Silas receives a message – a summons even – from the witches of San Francisco demanding his help. Witches are going missing, young witches, and one of them is very close to Edie’s ex-husband and ex-mother-in-law.
As they head to San Francisco they have to uncover a plot that risks the Covenant and save young lives before they get in too deep. But just as frightening, Edie has to confront the shadows of her past, people she hurt long ago and an extremely powerful witch who has every reason to hate her.
As is common with this series, this book is far more about the characters than the story. The book is split into multiple point of view sections – Edie, Mark, Silas and Callie and, again, it does it really well. I know I’ve said it every book, but I don’t think I should stop praising it just because I expect it – it really does work. Usually this would be jarring but seeing it from several viewpoints really helps see every character to their fullest. Without this insight into everyone’s head, Edie would seem quite emotionless and cold, Silas would seem uncaring and distant, Callie withdrawn and impulsive and Mark just an arsehole. Because we see inside their heads we see far more of the motives behind each character and it makes for both excellent development and complexity – especially when two characters are at odds and you can see both sides have a point.
One good example of this is the trust issues that permeate this book. Because of various woo-woo Silas has secrets that he simply cannot share with the others. Not doesn’t want to, but absolutely cannot. But at the same time the very nature of his training means he requires complete and unflinching trust from the others, without a shred of thought for privacy. This makes for some excellent development and conflict as Callie repeatedly holds back and even Edie has reservations, tempered by her much longer association with Silas.
There’s a lot of complexities and motives among the group with no-one really wrong because everyone has a point and a good reason for thinking what they think and doing what they do.
This book and series continues to be a wonderful subversion of many annoying elements of Urban Fantasy – especially in relation to feeding and control. The bitten in this world hunger, they need to feed. What they feed on differs from bitten to bitten, but common examples are pain, sex, fear, blood, anger – even devotion. Usually if they can feed on it, they have powers relating to it – and a hunger or drive towards causing it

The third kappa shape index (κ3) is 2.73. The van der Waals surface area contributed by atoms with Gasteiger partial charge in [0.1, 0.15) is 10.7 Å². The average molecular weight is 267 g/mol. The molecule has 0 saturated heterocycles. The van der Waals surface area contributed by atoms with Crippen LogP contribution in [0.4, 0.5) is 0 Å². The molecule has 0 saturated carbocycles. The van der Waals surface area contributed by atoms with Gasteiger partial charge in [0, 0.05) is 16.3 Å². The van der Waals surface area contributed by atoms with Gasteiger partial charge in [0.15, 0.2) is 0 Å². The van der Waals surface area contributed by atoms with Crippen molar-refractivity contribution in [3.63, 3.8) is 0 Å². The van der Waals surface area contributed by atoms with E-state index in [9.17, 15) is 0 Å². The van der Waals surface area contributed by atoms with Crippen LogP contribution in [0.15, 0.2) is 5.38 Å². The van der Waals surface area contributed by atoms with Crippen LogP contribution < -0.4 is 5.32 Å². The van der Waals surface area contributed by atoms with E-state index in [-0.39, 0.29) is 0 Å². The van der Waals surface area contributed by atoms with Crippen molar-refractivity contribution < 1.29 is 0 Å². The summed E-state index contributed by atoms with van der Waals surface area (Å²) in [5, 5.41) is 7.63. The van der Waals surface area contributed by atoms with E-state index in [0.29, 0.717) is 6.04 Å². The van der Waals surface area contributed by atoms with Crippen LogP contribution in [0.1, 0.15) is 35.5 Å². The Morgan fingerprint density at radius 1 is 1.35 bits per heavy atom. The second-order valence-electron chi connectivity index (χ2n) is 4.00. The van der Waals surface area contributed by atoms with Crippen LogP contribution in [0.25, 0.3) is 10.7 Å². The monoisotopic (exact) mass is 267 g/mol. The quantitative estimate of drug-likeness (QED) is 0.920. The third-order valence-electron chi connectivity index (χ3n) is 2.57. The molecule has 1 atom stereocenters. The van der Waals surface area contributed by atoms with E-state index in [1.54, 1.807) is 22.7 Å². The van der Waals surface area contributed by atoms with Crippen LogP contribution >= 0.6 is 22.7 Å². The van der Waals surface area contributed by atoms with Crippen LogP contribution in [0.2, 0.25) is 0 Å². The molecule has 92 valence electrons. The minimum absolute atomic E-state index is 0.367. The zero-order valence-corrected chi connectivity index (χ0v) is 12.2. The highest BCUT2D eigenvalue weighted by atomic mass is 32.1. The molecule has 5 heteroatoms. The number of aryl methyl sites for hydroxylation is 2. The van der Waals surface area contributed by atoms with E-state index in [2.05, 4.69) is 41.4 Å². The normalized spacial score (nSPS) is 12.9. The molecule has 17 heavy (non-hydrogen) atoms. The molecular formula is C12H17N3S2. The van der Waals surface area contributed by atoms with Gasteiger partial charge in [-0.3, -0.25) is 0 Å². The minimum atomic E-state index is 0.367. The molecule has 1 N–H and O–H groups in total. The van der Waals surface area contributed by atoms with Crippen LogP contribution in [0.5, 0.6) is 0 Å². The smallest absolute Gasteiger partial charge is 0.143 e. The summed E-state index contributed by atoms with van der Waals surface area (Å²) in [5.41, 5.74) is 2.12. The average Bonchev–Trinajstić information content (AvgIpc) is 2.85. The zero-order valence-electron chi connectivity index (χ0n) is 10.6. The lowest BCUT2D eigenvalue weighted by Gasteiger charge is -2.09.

In any other Urban Fantasy, this would be the cue for lots and lots of sexy times as the sex hunger-ers had lots and lots of sex with very little consent and excused it all with woo-woo, lots of guilt or guilt and woo-woo. They may occasionally complain about it, but generally a wonderful time is had by all
That isn’t the case here. Firstly, the hungers are a constant burden on the bitten. That doesn’t mean they angst constantly about it – but that they always have to fight it, they resign themselves to having to feed it. It’s viewed as a tiresome chore to have to feed, something that gets in the way of normal relationships and something that is quite violating and unpleasant. It doesn’t mean the sex is bad, per se, but the fact they’re doing this because they have to and even that they don’t feel particularly attracted to the people they’re having sex with is very clear. This is nicely contrasted with Edie’s actual, genuine relationship showing attraction, lust and affection. Just by showing her genuine emotion and enthusiasm it exposes the hollowness of having to feed their demonic hungers.
And when someone does lose control of their hunger or of their powers, it isn’t seen as something to mope and angst about, it’s seen as a failing. They don’t think “oh pity me” they’re frowned upon for not having better control – even of things like Mark using his powers to see what would make someone angry and unable to resist the urge to say it so he can feed on their rage. They’re bitten, they’re dangerous and they have a duty to control that danger. Failing is just that, a failure to be judged and chided not to be pitied and babied. It’s a nice switch from the usual angsty, woe-is-me depiction we usually have in the genre to a base expectation of taking responsibility for who and what you are.
That’s not to say there isn’t still the chance for redemption and addressing past mistakes- as Edie’s storyline excellently shows with her confronting her ex-husband’s family- but it takes more than guilt. There’s also some nice ongoing character conflict with Edie’s extreme discomfort with her infatuation power while it being the only thing Hatter/Luis can rely on to remain lucid should he ever want to reconnect with his family. What do you do when the only lifeline you can offer someone is a chain?